Houston's Jewish community on alert after attack in Pittsburgh synagogue

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Ruth Steinfield was 7 years old when she was sent to a concentration camp. She and her sister were then taken to France and hidden. At 13 years old, she immigrated to the United States. She is deeply saddened by what happened in Pittsburgh.

The attack in Pittsburgh has touched people around the country and here in Houston. That includes a Holocaust survivor who says she never thought she'd see the day when Jews would be killed for their religion while at a synagogue in the United States.

Ruth Steinfield was 7 years old when she was sent to a concentration camp. She and her sister were then taken to France and hidden, but her parents were killed. At 13 years old, she immigrated to the United States. She is deeply saddened by what happened in Pittsburgh.

"The rhetoric that's been on reminds me of Hitler denouncing the Jews and telling everybody the Jews were no good," she told Eyewitness News.

Now in her mid-80s, she has spent much of her life giving talks about her experiences and teaching tolerance and forgiveness. Steinfeld worries about what she sees happening now.

"I have great-grandchildren, six of them," she said. "I want them to live in peace. I don't want them to have to deal with what I dealt with as a child."

With reports that anti-semitism rose 57 percent last year in the United States, what happened in Pittsburgh this past weekend, the attack on a synagogue during service Saturday morning, reminds Jews everywhere that rhetoric can turn into violence.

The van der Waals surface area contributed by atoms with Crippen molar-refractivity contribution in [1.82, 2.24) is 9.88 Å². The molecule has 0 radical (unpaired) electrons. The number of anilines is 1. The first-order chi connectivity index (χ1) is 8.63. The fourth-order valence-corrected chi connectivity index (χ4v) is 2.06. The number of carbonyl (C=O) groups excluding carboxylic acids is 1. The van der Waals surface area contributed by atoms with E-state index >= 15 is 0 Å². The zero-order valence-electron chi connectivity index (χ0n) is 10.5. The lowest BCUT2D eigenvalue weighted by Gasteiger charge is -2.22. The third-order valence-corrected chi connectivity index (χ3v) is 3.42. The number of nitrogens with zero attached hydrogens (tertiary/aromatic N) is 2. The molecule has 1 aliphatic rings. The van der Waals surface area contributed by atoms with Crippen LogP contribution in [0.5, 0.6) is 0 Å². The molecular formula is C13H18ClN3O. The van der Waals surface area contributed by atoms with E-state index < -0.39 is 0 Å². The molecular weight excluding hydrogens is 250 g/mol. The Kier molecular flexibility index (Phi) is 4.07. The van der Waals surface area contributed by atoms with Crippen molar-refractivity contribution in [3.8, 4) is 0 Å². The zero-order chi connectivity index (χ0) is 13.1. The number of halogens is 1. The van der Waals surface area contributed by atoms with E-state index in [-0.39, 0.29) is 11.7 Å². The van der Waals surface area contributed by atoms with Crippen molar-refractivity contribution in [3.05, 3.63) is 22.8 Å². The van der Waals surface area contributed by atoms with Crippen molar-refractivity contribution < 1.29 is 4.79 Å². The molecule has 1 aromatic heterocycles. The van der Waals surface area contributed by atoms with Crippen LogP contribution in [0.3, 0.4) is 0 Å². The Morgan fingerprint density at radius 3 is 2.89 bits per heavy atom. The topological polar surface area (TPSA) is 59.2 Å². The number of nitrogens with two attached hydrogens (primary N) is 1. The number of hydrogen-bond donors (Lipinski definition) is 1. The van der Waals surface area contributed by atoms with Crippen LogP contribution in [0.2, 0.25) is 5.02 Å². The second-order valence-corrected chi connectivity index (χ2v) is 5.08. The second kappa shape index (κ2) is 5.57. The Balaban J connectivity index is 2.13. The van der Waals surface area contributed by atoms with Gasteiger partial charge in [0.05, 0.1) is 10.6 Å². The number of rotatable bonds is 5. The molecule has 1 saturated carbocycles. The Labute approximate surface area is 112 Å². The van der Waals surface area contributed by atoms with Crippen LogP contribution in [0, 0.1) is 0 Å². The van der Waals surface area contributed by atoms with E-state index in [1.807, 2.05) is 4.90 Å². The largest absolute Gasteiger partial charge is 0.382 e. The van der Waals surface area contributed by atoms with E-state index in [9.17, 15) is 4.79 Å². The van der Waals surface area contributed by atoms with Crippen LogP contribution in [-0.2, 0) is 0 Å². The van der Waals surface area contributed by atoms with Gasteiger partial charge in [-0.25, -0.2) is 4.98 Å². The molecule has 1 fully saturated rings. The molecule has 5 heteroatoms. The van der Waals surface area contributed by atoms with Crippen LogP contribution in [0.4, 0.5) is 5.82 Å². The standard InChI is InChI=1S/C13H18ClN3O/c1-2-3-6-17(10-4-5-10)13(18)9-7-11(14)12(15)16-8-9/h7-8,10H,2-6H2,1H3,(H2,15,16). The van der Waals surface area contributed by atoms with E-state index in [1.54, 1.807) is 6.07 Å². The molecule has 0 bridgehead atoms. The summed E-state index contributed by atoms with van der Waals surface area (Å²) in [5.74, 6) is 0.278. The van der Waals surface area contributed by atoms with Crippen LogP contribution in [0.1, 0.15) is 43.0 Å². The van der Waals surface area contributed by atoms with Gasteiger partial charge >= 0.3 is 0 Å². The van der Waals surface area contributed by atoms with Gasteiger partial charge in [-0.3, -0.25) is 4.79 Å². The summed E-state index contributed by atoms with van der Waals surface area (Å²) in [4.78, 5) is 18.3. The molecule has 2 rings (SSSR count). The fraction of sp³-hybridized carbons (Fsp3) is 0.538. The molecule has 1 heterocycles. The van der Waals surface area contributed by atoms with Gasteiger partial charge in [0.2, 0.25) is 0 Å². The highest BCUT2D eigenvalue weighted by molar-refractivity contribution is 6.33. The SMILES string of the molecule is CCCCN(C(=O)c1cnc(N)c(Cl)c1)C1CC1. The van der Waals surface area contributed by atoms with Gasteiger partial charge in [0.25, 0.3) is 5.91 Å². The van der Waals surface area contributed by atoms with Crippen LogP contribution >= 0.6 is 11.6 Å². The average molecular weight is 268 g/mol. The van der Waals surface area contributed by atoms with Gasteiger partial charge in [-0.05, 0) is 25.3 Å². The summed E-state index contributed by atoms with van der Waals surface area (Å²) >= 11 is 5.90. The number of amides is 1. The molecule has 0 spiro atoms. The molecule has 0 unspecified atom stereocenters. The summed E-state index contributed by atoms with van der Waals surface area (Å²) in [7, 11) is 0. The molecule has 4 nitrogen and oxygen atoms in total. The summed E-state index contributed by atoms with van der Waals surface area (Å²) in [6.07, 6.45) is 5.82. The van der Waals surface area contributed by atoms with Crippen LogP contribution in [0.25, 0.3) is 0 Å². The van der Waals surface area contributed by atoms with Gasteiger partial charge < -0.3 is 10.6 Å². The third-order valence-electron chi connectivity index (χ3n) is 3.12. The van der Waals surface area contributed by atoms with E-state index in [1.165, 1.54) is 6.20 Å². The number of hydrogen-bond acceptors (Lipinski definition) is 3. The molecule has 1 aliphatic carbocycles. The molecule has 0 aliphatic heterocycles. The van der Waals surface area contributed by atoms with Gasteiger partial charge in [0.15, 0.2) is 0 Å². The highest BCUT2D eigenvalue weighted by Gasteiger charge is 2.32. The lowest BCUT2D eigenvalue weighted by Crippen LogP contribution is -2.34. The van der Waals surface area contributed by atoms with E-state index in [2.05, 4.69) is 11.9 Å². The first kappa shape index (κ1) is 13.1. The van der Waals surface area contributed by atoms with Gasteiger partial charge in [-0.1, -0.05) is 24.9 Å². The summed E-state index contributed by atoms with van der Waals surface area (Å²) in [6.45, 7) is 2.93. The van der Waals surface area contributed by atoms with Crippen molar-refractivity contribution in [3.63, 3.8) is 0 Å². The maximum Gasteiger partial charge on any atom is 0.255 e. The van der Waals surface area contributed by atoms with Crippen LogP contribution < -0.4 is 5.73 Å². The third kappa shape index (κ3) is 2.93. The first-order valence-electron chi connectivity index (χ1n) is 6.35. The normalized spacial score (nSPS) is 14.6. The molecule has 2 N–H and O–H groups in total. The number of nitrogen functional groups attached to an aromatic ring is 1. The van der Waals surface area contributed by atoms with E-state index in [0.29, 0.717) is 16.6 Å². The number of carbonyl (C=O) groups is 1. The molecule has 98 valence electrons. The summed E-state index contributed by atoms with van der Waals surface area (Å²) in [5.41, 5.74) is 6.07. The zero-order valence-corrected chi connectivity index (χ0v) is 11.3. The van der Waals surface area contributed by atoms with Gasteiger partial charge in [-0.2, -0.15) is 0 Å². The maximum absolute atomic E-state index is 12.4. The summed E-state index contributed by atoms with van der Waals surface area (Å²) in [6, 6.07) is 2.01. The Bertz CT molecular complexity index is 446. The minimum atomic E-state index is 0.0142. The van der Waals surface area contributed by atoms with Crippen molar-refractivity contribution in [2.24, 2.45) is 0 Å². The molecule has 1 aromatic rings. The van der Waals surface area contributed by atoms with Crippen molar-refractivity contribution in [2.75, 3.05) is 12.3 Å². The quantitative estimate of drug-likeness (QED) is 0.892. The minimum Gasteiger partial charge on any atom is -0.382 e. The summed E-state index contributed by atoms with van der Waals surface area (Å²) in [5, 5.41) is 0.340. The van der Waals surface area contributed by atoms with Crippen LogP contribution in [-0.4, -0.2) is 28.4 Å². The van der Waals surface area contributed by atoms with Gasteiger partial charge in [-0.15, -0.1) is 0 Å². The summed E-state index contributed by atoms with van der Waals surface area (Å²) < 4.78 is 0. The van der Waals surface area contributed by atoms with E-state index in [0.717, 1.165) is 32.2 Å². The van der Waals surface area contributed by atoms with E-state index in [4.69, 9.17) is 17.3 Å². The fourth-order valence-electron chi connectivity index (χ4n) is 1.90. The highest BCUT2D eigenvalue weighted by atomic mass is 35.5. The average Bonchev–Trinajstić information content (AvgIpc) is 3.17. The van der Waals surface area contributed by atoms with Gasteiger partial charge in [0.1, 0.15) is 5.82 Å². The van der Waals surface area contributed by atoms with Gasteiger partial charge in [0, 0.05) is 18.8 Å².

"Jews need to be concerned that they might be targeted. Jewish institutions need to be concerned that they might be targeted," said Dena Marks with the Southwest Chapter of the Anti-Defamation League.

"I like to say that anti-semitism is the canary in the coal mine of hate. Because, generally, when there is more anti-semitism, generally there's more hatred toward all sorts of groups," she said.

Marvin D. Nathan is the national chair for the ADL. He said what happened in Pittsburgh brings into the light the hatred the ADL so often finds in the dark.

"It doesn't take much to ignite it," he said. "Sometimes simple words, sometimes some type of provocation by an act. But once it's ignited, it's very hard to manage and deal with it properly."

Rabbi Barry Gelman of the United Orthodox Synagogues of Houston was in services himself on Saturday when he learned about what happened: That Jews were targeted for nothing more than their faith. Gelman said they also find comfort in their community and in their faith. There is always armed security at his synagogue. It has been that way for years.

But now, in light of Pittsburgh, his congregation like so many others will be reevaluating what they do to keep members safe while inviting anyone to pray with them.

"Unfortunately, this is not the first time that Jews have been, that we have been targeted and it's unlikely to be the last time that we will be targeted," said Rabbi Gelman. "And yet we manage to overcome and to move forward and we have to keep that in perspective and understand that if we stick together and support each other that we'll be able to overcome this as well."

Ruth Steinfeld worries as she watches the reports from Pittsburgh, about the future for Jews and non-Jews alike.

"You wonder, 'Who's next?'" she said.

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pittsburgh synagogue shootingshootingjewishholocaustHouston
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